"Pain is really strange" (S. Haines, 2015)
When I was 13 I had my first experiences of 'chronic pain'. I had injured my ankle, and then not long after dislocated my shoulder. The pain was excruciating at both these sites but then I started to feel pain everywhere, it spread so I had pain in all my other joints. It did not make sense, I had only injured two areas and now everything hurt?!
At the time, Doctors tried to explain to me that the pain I felt was not due to direct damage to my body, but that my brain is now confusing any signal as pain signals. I was convinced that they meant I was making it up or exaggerating my pain. I felt misunderstood, as I wanted more than anything to be pain free again and return to my sports and dancing that I missed, why would my brain make up that it was in pain?!
It has forever been a sensitive topic to me. Anytime any sort of doctor implied it was in my head I would immediately stop speaking to them during an appointment, leaving mum to awkwardly cover for me. It is only after years of living with pain and then learning the physiology behind pain as a physiotherapist can I clearly see what those Doctors meant all those years ago.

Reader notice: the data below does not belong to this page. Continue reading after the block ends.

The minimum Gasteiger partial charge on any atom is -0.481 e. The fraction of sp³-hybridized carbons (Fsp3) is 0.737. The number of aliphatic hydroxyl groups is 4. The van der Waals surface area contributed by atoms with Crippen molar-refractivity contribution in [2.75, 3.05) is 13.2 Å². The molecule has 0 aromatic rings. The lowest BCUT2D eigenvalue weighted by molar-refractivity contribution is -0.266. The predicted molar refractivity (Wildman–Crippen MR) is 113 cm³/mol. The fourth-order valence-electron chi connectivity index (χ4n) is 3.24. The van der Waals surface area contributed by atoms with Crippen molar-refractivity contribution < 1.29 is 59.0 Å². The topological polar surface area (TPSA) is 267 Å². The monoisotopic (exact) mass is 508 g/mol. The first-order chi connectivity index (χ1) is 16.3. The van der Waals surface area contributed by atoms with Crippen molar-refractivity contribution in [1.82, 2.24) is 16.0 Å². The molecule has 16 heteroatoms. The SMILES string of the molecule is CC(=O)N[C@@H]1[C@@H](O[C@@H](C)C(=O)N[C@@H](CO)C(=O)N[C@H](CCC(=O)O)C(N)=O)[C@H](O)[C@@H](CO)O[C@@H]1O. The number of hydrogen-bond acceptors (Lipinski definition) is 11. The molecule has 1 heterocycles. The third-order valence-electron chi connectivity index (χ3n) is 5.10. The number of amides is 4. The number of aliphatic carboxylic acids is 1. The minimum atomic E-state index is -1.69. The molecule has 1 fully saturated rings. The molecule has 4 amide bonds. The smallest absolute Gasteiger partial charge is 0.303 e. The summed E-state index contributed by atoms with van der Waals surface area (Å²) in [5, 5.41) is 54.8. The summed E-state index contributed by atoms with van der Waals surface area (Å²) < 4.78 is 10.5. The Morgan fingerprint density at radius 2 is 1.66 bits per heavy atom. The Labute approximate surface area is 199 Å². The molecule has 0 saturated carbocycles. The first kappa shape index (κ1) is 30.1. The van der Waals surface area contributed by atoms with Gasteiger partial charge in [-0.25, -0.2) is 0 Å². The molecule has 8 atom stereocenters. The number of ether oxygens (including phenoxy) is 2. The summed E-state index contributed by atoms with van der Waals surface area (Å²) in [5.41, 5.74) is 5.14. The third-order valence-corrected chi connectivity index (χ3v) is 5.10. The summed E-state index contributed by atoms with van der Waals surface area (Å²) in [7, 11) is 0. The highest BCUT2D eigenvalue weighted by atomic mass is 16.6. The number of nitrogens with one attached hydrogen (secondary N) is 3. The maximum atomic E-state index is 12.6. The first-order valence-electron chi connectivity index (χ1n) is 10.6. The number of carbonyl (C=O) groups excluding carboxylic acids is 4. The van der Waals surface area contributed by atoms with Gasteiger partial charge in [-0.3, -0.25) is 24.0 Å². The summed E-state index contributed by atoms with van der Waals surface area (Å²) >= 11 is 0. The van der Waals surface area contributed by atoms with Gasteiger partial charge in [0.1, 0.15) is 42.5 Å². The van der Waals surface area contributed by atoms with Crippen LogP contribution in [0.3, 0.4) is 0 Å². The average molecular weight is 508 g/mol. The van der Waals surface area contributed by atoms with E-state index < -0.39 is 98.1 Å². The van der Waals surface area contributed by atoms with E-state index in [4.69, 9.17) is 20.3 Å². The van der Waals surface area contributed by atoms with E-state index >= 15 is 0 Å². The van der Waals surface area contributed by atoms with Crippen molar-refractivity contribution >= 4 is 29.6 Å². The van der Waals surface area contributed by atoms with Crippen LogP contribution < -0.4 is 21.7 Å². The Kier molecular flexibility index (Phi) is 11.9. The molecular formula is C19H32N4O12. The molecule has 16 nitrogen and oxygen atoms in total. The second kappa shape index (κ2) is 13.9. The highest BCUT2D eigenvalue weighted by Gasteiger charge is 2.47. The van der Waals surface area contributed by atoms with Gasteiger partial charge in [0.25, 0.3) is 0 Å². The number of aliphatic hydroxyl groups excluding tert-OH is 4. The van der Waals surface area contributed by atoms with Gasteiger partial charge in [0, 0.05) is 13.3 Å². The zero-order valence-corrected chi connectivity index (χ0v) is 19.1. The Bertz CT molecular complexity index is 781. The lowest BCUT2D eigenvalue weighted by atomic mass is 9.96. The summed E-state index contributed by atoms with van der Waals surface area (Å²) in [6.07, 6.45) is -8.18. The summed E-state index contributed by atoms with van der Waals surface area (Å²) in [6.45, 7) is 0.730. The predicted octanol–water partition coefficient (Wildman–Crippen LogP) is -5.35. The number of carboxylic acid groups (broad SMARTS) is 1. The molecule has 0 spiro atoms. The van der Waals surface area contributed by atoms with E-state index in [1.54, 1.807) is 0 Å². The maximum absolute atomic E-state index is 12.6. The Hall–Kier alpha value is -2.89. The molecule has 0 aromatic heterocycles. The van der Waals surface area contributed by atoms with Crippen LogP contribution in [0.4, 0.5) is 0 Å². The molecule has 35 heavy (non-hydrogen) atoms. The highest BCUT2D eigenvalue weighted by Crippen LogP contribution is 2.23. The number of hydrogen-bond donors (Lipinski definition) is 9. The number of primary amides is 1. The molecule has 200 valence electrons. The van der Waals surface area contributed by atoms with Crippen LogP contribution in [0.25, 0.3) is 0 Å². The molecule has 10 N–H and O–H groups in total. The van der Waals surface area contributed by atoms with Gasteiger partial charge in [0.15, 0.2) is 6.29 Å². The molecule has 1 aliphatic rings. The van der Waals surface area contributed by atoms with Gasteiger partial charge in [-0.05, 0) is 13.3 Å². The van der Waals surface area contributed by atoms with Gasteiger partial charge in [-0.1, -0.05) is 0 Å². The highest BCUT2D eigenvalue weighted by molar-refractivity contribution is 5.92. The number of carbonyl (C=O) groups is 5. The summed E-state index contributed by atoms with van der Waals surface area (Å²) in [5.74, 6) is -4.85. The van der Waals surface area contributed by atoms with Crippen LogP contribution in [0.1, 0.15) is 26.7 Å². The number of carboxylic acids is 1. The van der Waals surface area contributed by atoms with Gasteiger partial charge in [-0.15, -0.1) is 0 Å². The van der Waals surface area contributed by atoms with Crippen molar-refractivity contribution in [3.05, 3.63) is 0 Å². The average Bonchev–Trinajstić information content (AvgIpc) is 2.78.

I think the language used when describing pain is so important, 'its all in your head' is kind of accurate but has negative implications, implying we want to be in pain or are faking it. Instead its more helpful to describe how your brain becomes overly sensitised to pain and to understand pain.
What is pain?
Pain is normal. It keeps teaching us, how to be smarter and look after ourselves. It is designed to prevent us from getting into danger or harming our bodies, for example a burn from spilling boiling water or back ache from sitting too long. It is essentially a clever ‘alarm system’ for us.
The nervous system is in control of the pain you feel, both the peripheral nervous system (nerve pathways throughout the body) and the central nervous system (the brain and spinal cord)
The peripheral nervous system is sent a message from one of the sensors that pick up on a sensation. This then sends chemical messages up through the spinal cord to the brain.
The brain then makes a value judgment based on the input of the message, the context and previous experience. It then responds by sending messages back telling the body to react whether its pain, moving a limb, sweating, speaking etc.
It is a myth that there is one ‘pain center’ in your brain, whereas in reality pain uses hundreds of brain parts simultaneously – these are called ignition nodes.